I hate to admit this, but I was not a great student in high school. Not that I didn’t get good grades, but while my body was in class, my mind (and heart) was not. By my senior year, I wanted out so badly that I took a few remedial classes just for easy A’s. Today, I regret my callousness toward education. As a writer and speaker, I so wish I had studied harder, learned more, read more (especially the classics) and hung out with other students who enjoyed learning. (Sadly, my friends enjoyed beer, not Shakespeare or Tolstoy.)
But I married a woman who was my exact opposite when it came to education. She majored in elementary education, and she’s gone on to make a significant difference for thousands of students: teaching in public schools, developing a teacher’s “coaching” program and a “cottage school” at Colorado’s largest charter school, and then taking the principal reins for a startup Christian school six years ago. Oh, and did I mention she also homeschooled for four years? If I had to nail down to just one thing that she’s taught me about education, it’s that there should be a joy in learning. Believe me, that’s a concept that never occurred to me in high school!
I recently screened the new Davis Guggenheim documentary, He Called Me Malala [currently out in a limited theatrical release]. There’s a lot about this film that impressed and inspired me, and one of the chief components is that the young woman it highlights (18-year-old Malala Yousafzai) has had a joy for learning all of her life. Setting aside discussion of her Muslim faith, I find Malala a Mother-Teresa-esque campaigner for the rights of women everywhere to get an education. There’s something genuinely and incredibly virtuous about championing such a cause, a cause that I believe pleases the heart of our Creator.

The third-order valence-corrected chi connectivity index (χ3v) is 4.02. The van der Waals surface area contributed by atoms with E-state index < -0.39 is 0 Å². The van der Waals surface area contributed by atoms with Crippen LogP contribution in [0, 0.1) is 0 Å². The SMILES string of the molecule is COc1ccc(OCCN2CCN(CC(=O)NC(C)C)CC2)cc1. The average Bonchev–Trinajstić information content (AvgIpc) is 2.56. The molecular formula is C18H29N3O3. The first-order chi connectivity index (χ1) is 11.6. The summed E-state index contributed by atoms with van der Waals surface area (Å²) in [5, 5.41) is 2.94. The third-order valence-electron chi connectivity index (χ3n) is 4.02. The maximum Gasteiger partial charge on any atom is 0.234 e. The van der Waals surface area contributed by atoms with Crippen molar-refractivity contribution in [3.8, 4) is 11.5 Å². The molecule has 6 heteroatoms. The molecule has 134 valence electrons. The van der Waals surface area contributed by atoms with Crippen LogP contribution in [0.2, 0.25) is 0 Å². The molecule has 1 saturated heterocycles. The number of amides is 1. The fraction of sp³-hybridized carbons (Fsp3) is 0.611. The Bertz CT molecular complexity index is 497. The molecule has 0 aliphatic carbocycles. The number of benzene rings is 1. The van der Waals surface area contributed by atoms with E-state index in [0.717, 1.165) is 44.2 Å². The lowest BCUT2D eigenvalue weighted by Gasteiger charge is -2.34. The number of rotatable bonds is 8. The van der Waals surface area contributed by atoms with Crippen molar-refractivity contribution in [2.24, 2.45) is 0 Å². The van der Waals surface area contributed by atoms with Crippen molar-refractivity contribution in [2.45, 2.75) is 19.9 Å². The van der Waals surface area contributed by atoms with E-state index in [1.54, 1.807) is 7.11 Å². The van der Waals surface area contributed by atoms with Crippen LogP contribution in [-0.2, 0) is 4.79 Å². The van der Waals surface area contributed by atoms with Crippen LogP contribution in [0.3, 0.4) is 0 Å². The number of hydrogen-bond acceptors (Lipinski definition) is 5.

The other day in my devotional time, I was re-reminded that Jesus read from the scroll of Isaiah when he was in the synagogue (Luke 4:17). In other words, at some point in his young life, Jesus benefited from someone teaching him letters and pronunciation. And as a carpenter, he was no doubt competent in math, too. Although he was God in the flesh, he still chose to go through the process of an earthly education. When I visited India three years ago, the missionaries and pastors I met told me that reaching a family for Christ often works best if they educate the children first.
As you probably know, Malala nearly lost her life over her belief that girls in her native Pakistan should receive an education similar to the boys. A member of the Taliban shot her in the head because she dared stand against their edict that only males should be educated. In 2014, Malala received the Nobel Peace Prize for her efforts to bring better education to the more than 60 million girls and women who lack it. In the film, Malala says: “It’s so hard to get things done in this world…but we must never give up.” Yes, it’s exhausting work. But work that He Called Me Malala underscores is a high and noble calling.